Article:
12th September, 2014
Lagos, Western Nigeria.
Eneh sat resignedly in his 2005 model Honda Civic saloon car. The traffic on the bridge was not moving any faster and the tropical heat of the day was replaced by engine and exhaust heat emanating from the cars crawling fender to bumper across the Third Mainland into both sides of the big city.It was a friday, two weeks after he had placed Toby in the Gifted Children’s School in Kaduna and a week after he returned from Uyo. The digital quartz piece on his dashboard showed six fifteen p.m. Night was approaching and Lagosians were getting ready to party. On friday nights like this, public workers joined the partying frenzy. Theirs was to celebrate the arrival of the weekend. “Eko oni’gbaje o! Thank God its friday”, they would often be heard saying. Some Lagosians would even have TGIF emblazoned boldly on their tee shirts.
Traffic usually was at a dead-lock. On evenings like this, no radio station offered traffic warnings. They all played music- and Lagos music was full of variety. Such a mad symphony it was hearing the mix of diverse forms of music blaring from so many car stereos. Lagosians had a “mind-your-own-business” mentality, so you could only listen to yours and ignore the noise from the others.
Ahead of Eneh’s Honda Civic, Fela Kuti was croaking from a BMW X3- probably an afroJuju fan heading to the New Afrika Shrine at Ikeja. Tuface Idibia was crooning sweetly from another car behind. The yellow painted danfos and molues (as commercial buses and taxis were called) played Garala– the reggae flavored dancehall originating from the ghettos of Ajegunle. Daddy Showkey was their maestro. Few conservative drivers tuned into stations that played Yoruba high life music- if those ever ventured out on fridays, it would be for an Owambe to Sir Victor Olaiye’s record. Lagos was a land of mixed cultures.
Traffic idled along the bridge. The air had a faint smell of decaying reeds from the lagoons and creeks. When Eneh went off the bridge, he headed towards Ikorodu road where he picked up Cynthia at Commonwealth Avenue in Palm Groove Estate and headed back to his house at Surulere. Cynthia had been his lover for two years now and they always spent weekends together.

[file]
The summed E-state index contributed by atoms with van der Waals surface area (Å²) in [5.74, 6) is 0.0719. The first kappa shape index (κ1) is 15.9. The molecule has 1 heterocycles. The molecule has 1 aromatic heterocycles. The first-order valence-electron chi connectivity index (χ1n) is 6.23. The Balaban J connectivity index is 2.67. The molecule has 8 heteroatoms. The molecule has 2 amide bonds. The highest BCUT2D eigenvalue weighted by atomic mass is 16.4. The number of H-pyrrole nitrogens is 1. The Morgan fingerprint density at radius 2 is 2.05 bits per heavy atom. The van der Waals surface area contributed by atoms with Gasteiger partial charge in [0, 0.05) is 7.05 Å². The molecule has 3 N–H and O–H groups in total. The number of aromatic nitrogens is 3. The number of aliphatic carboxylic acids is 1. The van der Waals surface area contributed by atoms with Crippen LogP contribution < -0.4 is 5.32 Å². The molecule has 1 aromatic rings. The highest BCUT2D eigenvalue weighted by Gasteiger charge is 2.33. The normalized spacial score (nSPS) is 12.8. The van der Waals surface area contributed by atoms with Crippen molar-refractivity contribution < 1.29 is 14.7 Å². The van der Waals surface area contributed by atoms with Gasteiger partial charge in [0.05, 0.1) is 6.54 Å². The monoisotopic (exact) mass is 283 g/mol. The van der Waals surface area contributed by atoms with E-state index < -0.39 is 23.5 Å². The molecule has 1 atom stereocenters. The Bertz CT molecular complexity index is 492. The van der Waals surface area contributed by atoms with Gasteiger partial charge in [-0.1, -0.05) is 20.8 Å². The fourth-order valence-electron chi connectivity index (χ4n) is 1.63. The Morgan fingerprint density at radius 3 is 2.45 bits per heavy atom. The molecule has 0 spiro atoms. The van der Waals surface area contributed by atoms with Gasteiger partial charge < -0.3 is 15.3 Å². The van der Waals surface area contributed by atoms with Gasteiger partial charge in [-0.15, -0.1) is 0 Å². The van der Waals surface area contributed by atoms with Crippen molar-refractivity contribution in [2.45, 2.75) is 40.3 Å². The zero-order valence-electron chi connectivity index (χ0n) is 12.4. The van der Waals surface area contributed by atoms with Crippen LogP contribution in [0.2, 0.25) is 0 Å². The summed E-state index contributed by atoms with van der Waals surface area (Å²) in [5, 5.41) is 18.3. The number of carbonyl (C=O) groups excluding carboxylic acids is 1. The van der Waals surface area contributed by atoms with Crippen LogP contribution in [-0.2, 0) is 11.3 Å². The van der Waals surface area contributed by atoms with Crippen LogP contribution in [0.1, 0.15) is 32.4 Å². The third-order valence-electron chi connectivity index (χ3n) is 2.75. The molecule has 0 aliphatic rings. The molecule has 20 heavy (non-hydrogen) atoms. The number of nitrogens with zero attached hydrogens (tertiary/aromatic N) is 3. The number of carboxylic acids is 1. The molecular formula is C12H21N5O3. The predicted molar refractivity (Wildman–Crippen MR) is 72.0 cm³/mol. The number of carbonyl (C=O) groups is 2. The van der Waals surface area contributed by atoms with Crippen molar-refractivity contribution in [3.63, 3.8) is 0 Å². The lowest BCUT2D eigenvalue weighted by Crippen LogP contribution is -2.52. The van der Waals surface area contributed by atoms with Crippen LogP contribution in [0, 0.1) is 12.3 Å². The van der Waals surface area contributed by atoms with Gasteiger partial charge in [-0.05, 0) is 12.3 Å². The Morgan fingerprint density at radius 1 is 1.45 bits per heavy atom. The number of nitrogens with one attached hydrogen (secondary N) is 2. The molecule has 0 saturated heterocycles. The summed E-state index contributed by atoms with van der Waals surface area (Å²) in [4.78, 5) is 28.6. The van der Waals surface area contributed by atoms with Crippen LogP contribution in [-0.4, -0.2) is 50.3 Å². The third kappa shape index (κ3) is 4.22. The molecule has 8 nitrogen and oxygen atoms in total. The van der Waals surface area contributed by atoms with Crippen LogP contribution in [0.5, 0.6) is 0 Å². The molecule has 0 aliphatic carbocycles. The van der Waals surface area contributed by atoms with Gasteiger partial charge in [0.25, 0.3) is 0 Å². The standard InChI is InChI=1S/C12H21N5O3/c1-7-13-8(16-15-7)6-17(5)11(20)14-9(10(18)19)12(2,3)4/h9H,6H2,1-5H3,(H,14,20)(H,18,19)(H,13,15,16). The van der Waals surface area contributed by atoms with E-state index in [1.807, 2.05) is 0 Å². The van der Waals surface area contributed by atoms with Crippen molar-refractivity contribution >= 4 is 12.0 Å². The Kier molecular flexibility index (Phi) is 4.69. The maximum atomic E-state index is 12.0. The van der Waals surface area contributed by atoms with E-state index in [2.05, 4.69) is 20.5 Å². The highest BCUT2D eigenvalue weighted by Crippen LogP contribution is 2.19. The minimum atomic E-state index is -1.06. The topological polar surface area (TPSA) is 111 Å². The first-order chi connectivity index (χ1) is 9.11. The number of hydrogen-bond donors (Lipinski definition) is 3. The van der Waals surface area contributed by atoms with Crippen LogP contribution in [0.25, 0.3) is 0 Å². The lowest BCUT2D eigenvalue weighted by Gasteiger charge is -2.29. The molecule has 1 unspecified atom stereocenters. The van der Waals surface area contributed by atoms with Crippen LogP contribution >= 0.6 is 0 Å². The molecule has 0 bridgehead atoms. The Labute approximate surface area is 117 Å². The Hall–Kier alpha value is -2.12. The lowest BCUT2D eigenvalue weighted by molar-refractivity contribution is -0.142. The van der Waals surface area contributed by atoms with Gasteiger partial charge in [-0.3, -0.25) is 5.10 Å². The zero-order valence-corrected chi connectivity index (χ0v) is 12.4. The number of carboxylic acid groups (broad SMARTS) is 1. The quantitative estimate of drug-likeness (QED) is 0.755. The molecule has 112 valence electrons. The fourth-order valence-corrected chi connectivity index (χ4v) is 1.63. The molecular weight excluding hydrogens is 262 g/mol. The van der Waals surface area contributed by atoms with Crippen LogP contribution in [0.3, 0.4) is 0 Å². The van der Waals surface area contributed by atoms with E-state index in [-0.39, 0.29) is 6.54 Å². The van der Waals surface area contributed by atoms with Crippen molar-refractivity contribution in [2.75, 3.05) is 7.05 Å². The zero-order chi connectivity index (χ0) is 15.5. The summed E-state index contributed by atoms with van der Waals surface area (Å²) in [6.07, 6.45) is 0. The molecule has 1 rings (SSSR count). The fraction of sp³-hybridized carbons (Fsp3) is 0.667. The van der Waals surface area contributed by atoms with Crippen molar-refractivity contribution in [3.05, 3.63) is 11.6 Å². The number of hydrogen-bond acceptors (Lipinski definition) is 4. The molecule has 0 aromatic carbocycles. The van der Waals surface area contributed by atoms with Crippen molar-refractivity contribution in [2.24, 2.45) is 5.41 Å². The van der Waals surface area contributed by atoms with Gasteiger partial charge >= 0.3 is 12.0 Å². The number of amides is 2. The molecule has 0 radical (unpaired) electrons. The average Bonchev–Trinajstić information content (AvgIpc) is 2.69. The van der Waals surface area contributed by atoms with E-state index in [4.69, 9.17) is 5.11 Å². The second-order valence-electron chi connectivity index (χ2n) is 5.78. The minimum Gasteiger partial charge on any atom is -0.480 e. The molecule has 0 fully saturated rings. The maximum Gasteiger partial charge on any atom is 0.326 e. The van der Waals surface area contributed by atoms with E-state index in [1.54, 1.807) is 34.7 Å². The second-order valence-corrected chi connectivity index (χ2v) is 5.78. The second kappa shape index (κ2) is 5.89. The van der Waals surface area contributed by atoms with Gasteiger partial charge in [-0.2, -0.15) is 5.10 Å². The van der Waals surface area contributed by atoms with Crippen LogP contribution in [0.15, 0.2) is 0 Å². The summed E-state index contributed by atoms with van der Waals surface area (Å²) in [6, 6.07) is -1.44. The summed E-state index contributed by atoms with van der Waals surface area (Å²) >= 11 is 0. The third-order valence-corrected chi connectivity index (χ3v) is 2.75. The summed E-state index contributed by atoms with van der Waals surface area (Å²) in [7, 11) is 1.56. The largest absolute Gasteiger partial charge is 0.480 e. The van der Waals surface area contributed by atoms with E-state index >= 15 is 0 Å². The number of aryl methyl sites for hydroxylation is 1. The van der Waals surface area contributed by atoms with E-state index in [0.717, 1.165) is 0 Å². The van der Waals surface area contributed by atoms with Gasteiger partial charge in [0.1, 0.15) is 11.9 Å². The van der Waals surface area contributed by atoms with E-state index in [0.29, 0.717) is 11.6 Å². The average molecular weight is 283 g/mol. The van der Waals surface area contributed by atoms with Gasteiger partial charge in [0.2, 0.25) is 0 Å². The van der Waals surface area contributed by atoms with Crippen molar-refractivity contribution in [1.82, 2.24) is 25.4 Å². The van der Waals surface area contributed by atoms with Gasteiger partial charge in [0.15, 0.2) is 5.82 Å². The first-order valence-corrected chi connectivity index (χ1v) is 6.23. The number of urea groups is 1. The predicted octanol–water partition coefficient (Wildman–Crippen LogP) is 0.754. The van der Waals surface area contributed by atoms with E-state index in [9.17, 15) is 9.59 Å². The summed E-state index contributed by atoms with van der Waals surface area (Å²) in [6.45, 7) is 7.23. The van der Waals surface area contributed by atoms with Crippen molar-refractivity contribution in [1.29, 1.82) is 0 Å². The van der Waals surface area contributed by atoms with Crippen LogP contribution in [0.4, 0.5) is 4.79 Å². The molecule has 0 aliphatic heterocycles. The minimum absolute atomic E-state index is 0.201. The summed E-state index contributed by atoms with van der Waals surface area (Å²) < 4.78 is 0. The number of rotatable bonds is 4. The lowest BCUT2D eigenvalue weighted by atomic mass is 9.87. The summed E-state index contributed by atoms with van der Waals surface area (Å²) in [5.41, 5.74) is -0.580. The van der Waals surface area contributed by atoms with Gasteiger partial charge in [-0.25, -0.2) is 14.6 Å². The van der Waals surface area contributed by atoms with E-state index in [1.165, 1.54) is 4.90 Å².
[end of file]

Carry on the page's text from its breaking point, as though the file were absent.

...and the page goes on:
Eneh woke up from a dream by seven in the morning on Saturday. As he sat on the bed rubbing his eyes, an aroma of fresh cooking filled his nostril. Cynthia was already making breakfast, he thought as he wobbled to the living room. Unlike other times, Eneh was not attracted to the kitchen. His mind was focused on the dream he woke up from. It was about Toby.
In the dream, Toby was sitting on his iron school-box with his left hand hidden behind his back. Eneh had asked him what he was hiding; at which Toby gave him a smooth, brown pebble with numbers written on it. While Eneh was still turning the pebble over in his palm, the boy had started crying. He said he was not done with the pebble yet. Eneh had offered the pebble back, but just as the boy stretched his hand to collect, he vanished into thin air.
As Eneh sat in the living room struggling to interpret the dream, he was startled by a loud ring from his cell phone. He answered at second ring. The call came from Kaduna. The caller who identified himself as the principal of the Gifted Children’s School sighed mournfully over the crackling line. He began to narrate, stammering in-between sobs.
“He-llo S-sir, there is a problem here in Kaduna. O-our school was a-attacked…yes! attacked at about two-thirty, this m-morning. Some gunmen probably members of the Boko-Haram insurgents came in the veil of darkness. It was terrible, walahi!
M-many children were taken; Those that tried to escape were shot”, the voice broke down and sobbed more; paused a moment as if to regain some control, and then continued.
“Please s-sir, I am so-so sorry to inform you that Otobong was one of them. We saw his b-body th-this morning. As I speak now, he has been placed in the city-morgue.
I hope you…you…”, it trailed off and the line disconnected.
The phone fell from Eneh’s hand. The call had ignited an inferno inside him and he was burning. The information was too much for his mind to process. All he thought of was the dream- the numbers on the smooth pebble. His breath shallowed, his knees buckled and Eneh fainted.
The Madman’s Recompense
©Poet Razon-Anny Justin, 2015